It can take a long time to obtain Social Security Disability Insurance (SSDI) benefits. Benefits are for those who have worked for a sufficient period of time and paid into the Social Security system, and who have become disabled. Back payments may accrue depending on how long you were owed benefits before they were awarded. The Social Security Administration (SSA) takes time to process applications. If you receive an award of SSDI benefits, you may be entitled not only to a monthly disability check, but also back payments for the period between your filing date and the date of approval for benefits. At Katz, Friedman, Eisenstein, Johnson, Bareck & Bertuca, our Chicago Social Security attorneys may be able to help you obtain benefits.What Are Back Payments?
In order to be considered disabled by the SSA, you need to have a condition that lasts at least 12 months or that is a terminal condition that is expected to result in death. Often it takes the SSA many months or even years to process applications, such that there may be a significant delay between the time when you submit your application and the time when you receive your approval for benefits. Initial claims are frequently denied, and therefore there may be an even greater delay in your receipt of benefits. Additionally, there is a five-month waiting period for SSDI benefits after you first become disabled.
Back payments are past due benefits that accrue during the approval process. They may be owed for the months between the date you applied for SSDI benefits and the date you were approved by the SSA. Retroactive benefits are a form of back payment that may be owed for the months between the onset of your disability and the date you applied for SSDI. These are benefits you would have gotten if you had applied sooner than you did.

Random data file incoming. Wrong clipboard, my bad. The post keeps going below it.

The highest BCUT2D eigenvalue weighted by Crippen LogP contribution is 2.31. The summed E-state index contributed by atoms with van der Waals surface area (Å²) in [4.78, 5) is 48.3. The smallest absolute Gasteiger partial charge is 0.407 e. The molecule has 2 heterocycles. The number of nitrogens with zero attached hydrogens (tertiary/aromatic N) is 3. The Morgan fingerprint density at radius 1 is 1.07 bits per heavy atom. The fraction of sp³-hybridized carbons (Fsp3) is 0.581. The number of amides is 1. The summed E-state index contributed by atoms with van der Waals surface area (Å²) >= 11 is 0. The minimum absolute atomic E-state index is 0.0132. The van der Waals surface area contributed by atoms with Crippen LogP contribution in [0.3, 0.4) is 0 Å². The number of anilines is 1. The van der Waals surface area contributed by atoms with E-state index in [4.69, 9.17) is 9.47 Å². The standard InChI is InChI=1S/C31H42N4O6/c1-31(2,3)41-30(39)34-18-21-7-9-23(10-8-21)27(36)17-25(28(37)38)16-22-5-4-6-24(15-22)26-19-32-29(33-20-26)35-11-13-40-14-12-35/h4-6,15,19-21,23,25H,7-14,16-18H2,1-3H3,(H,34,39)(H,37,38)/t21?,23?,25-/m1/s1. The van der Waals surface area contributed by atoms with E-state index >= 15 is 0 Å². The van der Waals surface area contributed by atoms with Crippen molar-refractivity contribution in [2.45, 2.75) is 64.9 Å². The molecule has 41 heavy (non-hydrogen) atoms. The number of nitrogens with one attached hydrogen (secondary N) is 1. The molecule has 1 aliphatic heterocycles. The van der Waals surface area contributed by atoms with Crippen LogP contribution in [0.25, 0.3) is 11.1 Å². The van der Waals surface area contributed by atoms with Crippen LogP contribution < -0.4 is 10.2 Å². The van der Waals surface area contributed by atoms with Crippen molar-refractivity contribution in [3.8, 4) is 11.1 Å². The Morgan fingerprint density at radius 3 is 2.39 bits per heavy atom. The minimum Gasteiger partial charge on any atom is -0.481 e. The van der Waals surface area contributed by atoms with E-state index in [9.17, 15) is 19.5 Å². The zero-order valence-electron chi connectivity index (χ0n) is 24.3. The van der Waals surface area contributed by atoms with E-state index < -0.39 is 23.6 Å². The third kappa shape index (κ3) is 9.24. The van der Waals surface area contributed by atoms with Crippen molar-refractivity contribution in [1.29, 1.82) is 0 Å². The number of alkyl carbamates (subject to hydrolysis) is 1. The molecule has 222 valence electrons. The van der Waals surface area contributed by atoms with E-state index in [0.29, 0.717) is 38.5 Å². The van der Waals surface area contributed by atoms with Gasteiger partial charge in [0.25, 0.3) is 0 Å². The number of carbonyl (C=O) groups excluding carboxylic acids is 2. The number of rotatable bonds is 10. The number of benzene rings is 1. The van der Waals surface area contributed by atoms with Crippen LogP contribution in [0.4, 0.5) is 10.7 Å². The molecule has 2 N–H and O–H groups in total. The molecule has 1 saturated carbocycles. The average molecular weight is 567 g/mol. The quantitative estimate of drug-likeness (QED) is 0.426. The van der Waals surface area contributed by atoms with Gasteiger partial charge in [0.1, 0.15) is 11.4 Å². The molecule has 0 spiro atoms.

Back payments represent an amount that is owed to you once you apply for benefits, while retroactive payments are available to cover a maximum of 12 months prior to when you even applied for benefits if you can show you had already experienced the onset of disability during that time. A skilled SSDI lawyer can help you assemble the necessary evidence to prove when you became disabled and eligible for benefits.First Installment of SSDI Back Pay
You may receive your first installment of SSDI back pay 60 days after you are approved for SSDI benefits, usually in a lump sum payment. It can be directly deposited into your bank account. While back payments of SSDI benefits are typically paid in a lump sum, Supplemental Security Income (SSI) is handled differently; these are typically paid in three installments of the same amount.Established Onset Disability Date
Sometimes a claimant is actually disabled for a long time prior to applying for SSDI. The date on which you apply for SSDI is considered the established onset date (EOD) for your disability, unless you challenge this date. In some cases, the EOD is evident because your disability is the result of a traumatic accident with a date certain. However, when you’re disabled by a long-term progressive illness, it may be more difficult to assess when you became too disabled to work. It may be appropriate to challenge the established onset date as calculated by the SSA in order to obtain retroactive payments.
An established onset date can also be incorrect for other reasons. For example, the date used by the SSA may be incorrect if you weren’t actually working, but received contract worker income, and the established onset date doesn’t take this into account.Consult a Chicago SSDI Attorney
If you are concerned about back payments for SSDI, you can discuss your circumstances with the seasoned SSDI lawyers at Katz, Friedman, Eisenstein, Johnson, Bareck & Bertuca. We are available to represent disabled claimants in Champaign, Rockford, Quincy, and Aurora, as well as Kane, Cook, Adams, Winnebago, and Sangamon Counties. Contact us at 312-263-6330 or 800-444-1525 or via our online form.